Pattie Lovett-Reid: The top 5 pandemic-related scams you need to know about
TORONTO -- Are we more vulnerable to fraud due to the pandemic?
I would argue yes, we are. Fraudsters have become more intrusive and are very skillful at deciding who to target.
Criminals have always preyed on those who may be showing signs of perceived weakness. Those experiencing isolation as we enter into year two of the pandemic and others who are spending more time online shopping have not gone unnoticed by scammers.
According to Interac, the most commonly-reported scams happen over the phone (27%), via email (23%) and text scams (20%).
Yet let's be clear, these aren't your everyday scams, fraudsters have gotten more sophisticated and we all need to stay alert.
Here is what you need to watch out for:
1) Need money? No problem - consider an online loan: In this scheme, fake online loan companies request a "security deposit" before providing a loan, attributing it to the borrower's poor credit. However, loan money is never received and the security deposit is never returned.
2) Need a job? No problem - consider working from home: There are two commonly deployed job scams here. The first involves a "work from home” ad. You might be interested and respond, the target will then be asked to send money in advance for training and work supplies -- but they never get reimbursed, because the job is fake. The second example requests you to process or accept a payment from someone else. You deposit the funds into your account and then send the funds to another person or company.
Bottom line: you are accepting money from other fraud victims and being used as a mule to move money around to different accounts.
3) Are you lonely? No problem - find love online: Often referred to as a ‘romance scam,’ this isn't new, but has been on the rise with fraudsters impersonating a potential romantic match. Social media has been the vehicle of choice targeted to those vulnerable due to isolation. It typically starts with a relationship that escalates quickly and your new(ish) love asks for money for travel, or to deal with an emergency. Sadly they then disappear and the money is never repaid. The dollar amount can escalate very quickly.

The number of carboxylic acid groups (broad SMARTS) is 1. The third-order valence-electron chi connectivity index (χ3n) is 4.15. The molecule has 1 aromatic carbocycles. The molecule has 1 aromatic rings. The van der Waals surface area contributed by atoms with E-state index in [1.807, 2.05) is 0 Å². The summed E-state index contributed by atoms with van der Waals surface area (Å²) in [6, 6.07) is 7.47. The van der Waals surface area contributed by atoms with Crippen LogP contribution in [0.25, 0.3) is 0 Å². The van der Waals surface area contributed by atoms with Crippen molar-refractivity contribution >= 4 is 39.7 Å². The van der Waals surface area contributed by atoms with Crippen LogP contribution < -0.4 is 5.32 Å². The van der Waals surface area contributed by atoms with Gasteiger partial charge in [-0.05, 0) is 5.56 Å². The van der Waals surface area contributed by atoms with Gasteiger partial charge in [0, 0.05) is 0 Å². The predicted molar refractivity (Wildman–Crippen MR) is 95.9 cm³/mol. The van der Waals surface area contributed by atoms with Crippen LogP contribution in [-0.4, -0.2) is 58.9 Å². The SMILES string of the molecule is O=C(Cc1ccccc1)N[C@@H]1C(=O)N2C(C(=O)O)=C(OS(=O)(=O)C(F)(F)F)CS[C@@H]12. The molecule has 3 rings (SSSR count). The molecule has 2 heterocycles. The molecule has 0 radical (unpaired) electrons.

4) Looking to sell some of your goods to pick up a little cash? No problem - use an online marketplace: COVID-19 has many individuals using online sites like Kijiji and Craigslist as a means to sell goods and services. The pandemic has created a shortage of goods and that in turn has opened up the opportunity for dubious individuals to create fictitous online ads, promising the availability of products or services without delivering on their promise.
5) The pandemic pet scam: There has been a huge demand for puppies and, not surprisingly, the price of a puppy has gone through the roof. Deposits on phony pups that never materialize is escalating. According to the Better Business Bureau, the average loss in 2020 was $1,045. Watch out for breeders or rescue agencies that ask for money before you have seen the puppy.
THE 3 Ss
Interac wants you to remember the 3 Ss, so you don't become a victim of a scam:
STOP: Never feel pressure to respond to a request for personal information you weren't expecting. Stop, breathe, think and follow your instincts.
SCRUTINIZE: Look closely for telltale signs of a scam and make use of online resources like the Canadian Anti-Fraud Centre to stay up to date on the current scams and how to spot them.
SPEAK UP: You are not alone. If there is anything suspicious, contact the sender of the communication through a different channel to verify it's real. If you slip up and have already released sensitive personal data, contact your financial service provider.
ON A PERSONAL NOTE
My mother had a potential fraud against her bank account.
She inadvertently released personal information and immediately after doing so, realized the danger. We notified her financial institution and they were able to stop a large withdraw from her bank account, literally minutes before the attempt. This speaks to the success of speaking up quickly and asking for help to contact the right people if you need it.
March is fraud prevention month. Scammers are sophisticated and the pandemic has caused them to up their game. Let's work together and not let anyone take advantage of us financially.